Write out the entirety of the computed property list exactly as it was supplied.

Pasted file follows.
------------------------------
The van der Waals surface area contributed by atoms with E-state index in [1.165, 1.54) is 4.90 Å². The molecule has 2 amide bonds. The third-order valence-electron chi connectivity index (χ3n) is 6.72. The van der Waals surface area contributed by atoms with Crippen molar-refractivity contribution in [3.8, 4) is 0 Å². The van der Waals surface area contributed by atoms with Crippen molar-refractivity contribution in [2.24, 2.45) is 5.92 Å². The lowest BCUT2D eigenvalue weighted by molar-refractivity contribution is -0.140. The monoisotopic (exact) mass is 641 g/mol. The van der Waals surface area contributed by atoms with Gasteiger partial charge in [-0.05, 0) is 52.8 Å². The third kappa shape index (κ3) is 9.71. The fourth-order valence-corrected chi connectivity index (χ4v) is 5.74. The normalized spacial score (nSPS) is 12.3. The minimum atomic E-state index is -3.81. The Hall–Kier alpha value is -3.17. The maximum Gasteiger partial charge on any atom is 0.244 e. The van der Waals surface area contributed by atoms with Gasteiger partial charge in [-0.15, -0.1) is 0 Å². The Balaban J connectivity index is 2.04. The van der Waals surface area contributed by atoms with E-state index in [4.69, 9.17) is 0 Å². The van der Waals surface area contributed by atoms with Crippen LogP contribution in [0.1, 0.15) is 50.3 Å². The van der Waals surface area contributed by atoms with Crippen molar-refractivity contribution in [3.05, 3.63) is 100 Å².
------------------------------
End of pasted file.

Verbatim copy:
The van der Waals surface area contributed by atoms with E-state index in [1.165, 1.54) is 4.90 Å². The molecule has 2 amide bonds. The third-order valence-electron chi connectivity index (χ3n) is 6.72. The van der Waals surface area contributed by atoms with Crippen molar-refractivity contribution in [3.8, 4) is 0 Å². The van der Waals surface area contributed by atoms with Crippen molar-refractivity contribution in [2.24, 2.45) is 5.92 Å². The lowest BCUT2D eigenvalue weighted by molar-refractivity contribution is -0.140. The monoisotopic (exact) mass is 641 g/mol. The van der Waals surface area contributed by atoms with Gasteiger partial charge in [-0.05, 0) is 52.8 Å². The third kappa shape index (κ3) is 9.71. The fourth-order valence-corrected chi connectivity index (χ4v) is 5.74. The normalized spacial score (nSPS) is 12.3. The minimum atomic E-state index is -3.81. The Hall–Kier alpha value is -3.17. The maximum Gasteiger partial charge on any atom is 0.244 e. The van der Waals surface area contributed by atoms with Gasteiger partial charge in [-0.15, -0.1) is 0 Å². The Balaban J connectivity index is 2.04. The van der Waals surface area contributed by atoms with E-state index in [4.69, 9.17) is 0 Å². The van der Waals surface area contributed by atoms with Crippen LogP contribution in [0.1, 0.15) is 50.3 Å². The van der Waals surface area contributed by atoms with Crippen molar-refractivity contribution in [3.05, 3.63) is 100 Å².